Between the Buried and Me's 'Colors II' Is a Love Letter to Their Crowning Achievement
Published Aug 18, 2021It's not braggadocious for Between the Buried and Me to acknowledge the significance of their 2007 album, Colors. How can they not? It's a defining moment for this North Carolina band, and prog metal in general. BTBAM realized their ambitions with flying colors, and rode the momentum to other career highs over the next 14 years. Three years after the Automata duology, BTBAM have now tasked themselves with writing a direct follow-up to Colors — an unenviable position, surely, but Colors II succeeds as a love letter to a pivotal juncture in BTBAM's career.
Colors II owns up to its status as the sequel to Colors in the BTBAM cinematic universe. To that effect, "Monochrome" and "The Double Helix of Extinction" function much like the original's "Foam Born" and "Decade of Statues." It's almost too similar — an attempt to freshen up their 2007 steez, guiding a piano ballad to technical death metal via a dazzling crescendo. It turns out to be a genius bait-and-switch for seasoned listeners, as the first breakdown in "Helix" subverts jackhammer eighth notes with a nasty swing groove.
BTBAM's lineup has remained constant, and so has their drive to create dynamic, destructive music. It's clear that every member enjoyed replenishing their creative juices. "Revolution in Limbo" finds the quintet pushing each other to the limit. Tommy Rogers' singing remains as poignant as his growls, as do Paul Waggoner and Dustie Waring's acoustic meditations, violent shred-fests and invigorating leads. Drummer Blake Richardson even contributes harsh vocals during the breakdown — like he doesn't have enough work cut out for him on tracks like "Fix the Error."
In the middle of a three-way drum battle between Mike Portnoy (ex-Dream Theater), Navene Koperweis (Animals as Leaders) and Ken Schalk (Candiria), Richardson's performance still stands out. His boundless energy drives BTBAM from Motörhead and Deep Purple stylings to… DragonForce!? Power metal is a surprise, but a welcome one. The production gives heft to BTBAM's heaviness without drowning out their intricacies (even Colors struggled to pull this off). This works wonders for the sprawling "Never Seen / Future Shock," as it juggles battle-hardened brutality, jaw-dropping switch-ups and arena-ready melodies.
Colors II has no trouble beefing up its tech-death quotient while leaving room for campy electronic drums and Mr. Bungle-style weirdness to breathe. "The Future Is Behind Us" can punctuate the complexities of math-rock with disco orchestra hits while ending with an absolutely devastating breakdown. "Bad Habits'' similarly indulges all elements of extreme prog-metal, effortlessly transitioning from blast beats to triumphant choruses to duels between organs and acoustic guitars.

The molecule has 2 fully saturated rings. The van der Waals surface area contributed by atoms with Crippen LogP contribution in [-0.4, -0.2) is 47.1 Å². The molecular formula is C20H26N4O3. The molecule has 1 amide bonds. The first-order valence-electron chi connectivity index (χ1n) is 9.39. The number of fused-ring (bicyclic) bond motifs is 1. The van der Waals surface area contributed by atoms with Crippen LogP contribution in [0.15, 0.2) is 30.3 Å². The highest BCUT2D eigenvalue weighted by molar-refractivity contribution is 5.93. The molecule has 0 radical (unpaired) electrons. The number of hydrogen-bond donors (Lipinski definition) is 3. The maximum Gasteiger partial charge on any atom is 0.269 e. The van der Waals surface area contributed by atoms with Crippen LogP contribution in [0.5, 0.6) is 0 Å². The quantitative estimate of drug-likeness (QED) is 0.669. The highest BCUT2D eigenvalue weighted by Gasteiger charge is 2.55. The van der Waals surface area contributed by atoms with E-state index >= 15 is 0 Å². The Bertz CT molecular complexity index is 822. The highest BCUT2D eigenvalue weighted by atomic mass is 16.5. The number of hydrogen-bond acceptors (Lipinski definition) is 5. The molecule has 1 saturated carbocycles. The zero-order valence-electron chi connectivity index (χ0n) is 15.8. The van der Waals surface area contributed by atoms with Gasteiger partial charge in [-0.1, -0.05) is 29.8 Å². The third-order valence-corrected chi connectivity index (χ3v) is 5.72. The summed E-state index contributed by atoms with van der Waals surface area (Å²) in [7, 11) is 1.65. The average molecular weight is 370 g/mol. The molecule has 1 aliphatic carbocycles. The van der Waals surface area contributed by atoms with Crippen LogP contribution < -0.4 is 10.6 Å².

Still, 79 minutes is a long time to maintain focus. "Turbulent" builds an expansive, propulsive soundscape over a hypnotic dance-pop loop, but the rising action winds up more predictable than thrilling. And for all its shimmering synths and wailing guitars, "Sfumato" feels more like an unnecessary pitstop before "Human as Hell." The hypnotic, pulsating crescendo of "Stare into the Abyss" might drag on, but that doesn't stop "Prehistory" from offering BTBAM's inexorable rhythmic cohesion. It's jazz/metal fusion in the truest sense, topped off by a country western boogie and a mind-blowing bass solo from Dan Briggs.
"Human as Hell" mirrors Colors closer "White Walls" — the new track begins sounding like a remix of its predecessor, kicking off 15 minutes of BTBAM firing on all cylinders. All of the elements of a climactic closer appear, including the catchiest melodies and the heaviest breakdown. The problem here is the flow of ideas rather than any issue with BTBAM's chops, as the track checks off the 'epic' box instead of providing a truly cathartic finish to a massive journey.
Then again, a sequel rarely pulls an Empire Strikes Back. Colors II can still be plenty respectable without reaching or surpassing Colors. It's certainly BTBAM's heaviest in a while, paying tribute to the BTBAM's watershed record without copy-pasting. It might fall short of wall-to-wall iconic status, but they already achieved that. They've earned the right to have fun making music together for those who've stuck around. (Sumerian)